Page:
About midnight Mrs. Maxa still went to and fro in a bedroom on the top floor, which was entirely isolated. When everything necessary had been made ready, she tried to place various embellishments in the little chamber. Finally she placed in the middle of the table a round bowl, which was to be filled to-morrow with the most beautiful roses from her garden. Mrs. Maxa wanted the child of her adored Leonore to receive a pleasant impression from her room in the strange new house. When the morning sun would shine in through the open windows and the green slope of the castle would send its greeting to her, she did not want little Leonore to feel dissatisfied with her new quarters. With this thought Mrs. Maxa happily closed the door of the room behind her and sought out her own chamber.
Early next morning brother and sister started towards the valley. Before going Mrs. Maxa had given her orders and had arranged for Maezli to spend the day with Apollonie, in order to prevent her from getting into mischief. As it was a sunshiny morning and the paths were dry, walking was delightful. The distance they had to traverse occupied about two hours, but it did not seem long. As soon as brother and sister arrived in Sils, they went to see the two Misses Remke. Both ladies were kneeling before a large trunk, surrounded by heaps of clothes, shoes, books and boxes, and a hundred trifles besides. When the visitors arrived, they immediately stood before the open door of the room used for packing.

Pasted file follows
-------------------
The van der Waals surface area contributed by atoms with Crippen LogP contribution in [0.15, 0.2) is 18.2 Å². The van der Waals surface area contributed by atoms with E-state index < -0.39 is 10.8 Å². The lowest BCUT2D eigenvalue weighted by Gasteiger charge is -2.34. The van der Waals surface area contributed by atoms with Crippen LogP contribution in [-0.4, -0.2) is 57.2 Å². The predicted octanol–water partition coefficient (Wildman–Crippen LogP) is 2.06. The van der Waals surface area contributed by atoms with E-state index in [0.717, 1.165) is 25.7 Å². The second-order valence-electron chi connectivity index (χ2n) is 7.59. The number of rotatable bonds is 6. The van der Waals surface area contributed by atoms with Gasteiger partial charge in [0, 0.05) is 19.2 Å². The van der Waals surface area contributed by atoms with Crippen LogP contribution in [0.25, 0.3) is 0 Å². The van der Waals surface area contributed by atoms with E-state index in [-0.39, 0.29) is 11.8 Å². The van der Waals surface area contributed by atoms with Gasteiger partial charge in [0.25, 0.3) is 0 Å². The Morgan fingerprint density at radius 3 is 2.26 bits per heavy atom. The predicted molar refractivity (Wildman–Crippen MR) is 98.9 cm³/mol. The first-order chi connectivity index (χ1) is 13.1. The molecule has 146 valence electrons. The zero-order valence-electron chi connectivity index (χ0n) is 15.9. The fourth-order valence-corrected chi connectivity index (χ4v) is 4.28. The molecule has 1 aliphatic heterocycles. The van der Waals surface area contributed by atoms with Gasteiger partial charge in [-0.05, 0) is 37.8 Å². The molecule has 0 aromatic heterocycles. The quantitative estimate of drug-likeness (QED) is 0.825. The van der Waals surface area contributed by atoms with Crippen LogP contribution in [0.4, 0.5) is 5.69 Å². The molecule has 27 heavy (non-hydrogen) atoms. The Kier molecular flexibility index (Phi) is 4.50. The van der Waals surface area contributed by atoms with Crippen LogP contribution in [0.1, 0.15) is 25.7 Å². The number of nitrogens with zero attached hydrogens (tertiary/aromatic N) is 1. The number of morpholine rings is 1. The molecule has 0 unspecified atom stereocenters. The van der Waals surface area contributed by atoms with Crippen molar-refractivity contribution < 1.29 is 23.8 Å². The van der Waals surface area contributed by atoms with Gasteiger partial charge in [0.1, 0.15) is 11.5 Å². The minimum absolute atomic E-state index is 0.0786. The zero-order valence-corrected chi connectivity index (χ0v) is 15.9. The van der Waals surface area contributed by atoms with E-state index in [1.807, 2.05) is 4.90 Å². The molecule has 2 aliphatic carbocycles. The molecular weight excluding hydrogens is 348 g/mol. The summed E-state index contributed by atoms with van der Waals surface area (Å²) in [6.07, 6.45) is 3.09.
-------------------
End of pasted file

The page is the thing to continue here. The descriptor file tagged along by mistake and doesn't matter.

Mrs. Maxa’s first impulse was to withdraw with an excuse, but the ladies had jumped up already and most cordially greeted their kind friend, Mr Falcon, whom they called their helper and saviour in all difficulties. They received his sister joyfully, too, for they had been most eager to know her. Both ladies regretted that their meeting had to take place in a moment when their house appeared in its most unfavorable light. Mrs. Maxa assured them, however, that she understood the preparations for their impending trip and said that she would not disturb them longer than was necessary. She intended, therefore, to voice her request immediately. Mr. Falcon, steering straight for some chairs he had discovered, brought them for the ladies despite all the assorted objects on the floor. Mrs. Maxa spoke of her intention of taking the child to her house and her sincere hope that there would be no objection and the ladies could feel their visitor’s great eagerness manifested in her words. They on their part did not hide the great relief which this prospect gave them and were extremely glad to leave their young charge in such good hands.
“It has been very hard for us to decide to leave Leonore behind,” one of them said. “Unfortunately we must go, and she is not able to travel. But as long as our plans seem to coincide so well, I shall ask you if it would be inconvenient to you if we put off the date of our return a week longer. You must realize that we are taking the journey for the sake of our sick mother, and that everything is uncertain in such a case. One can never tell what change may come, and we might wish to stay a little longer.”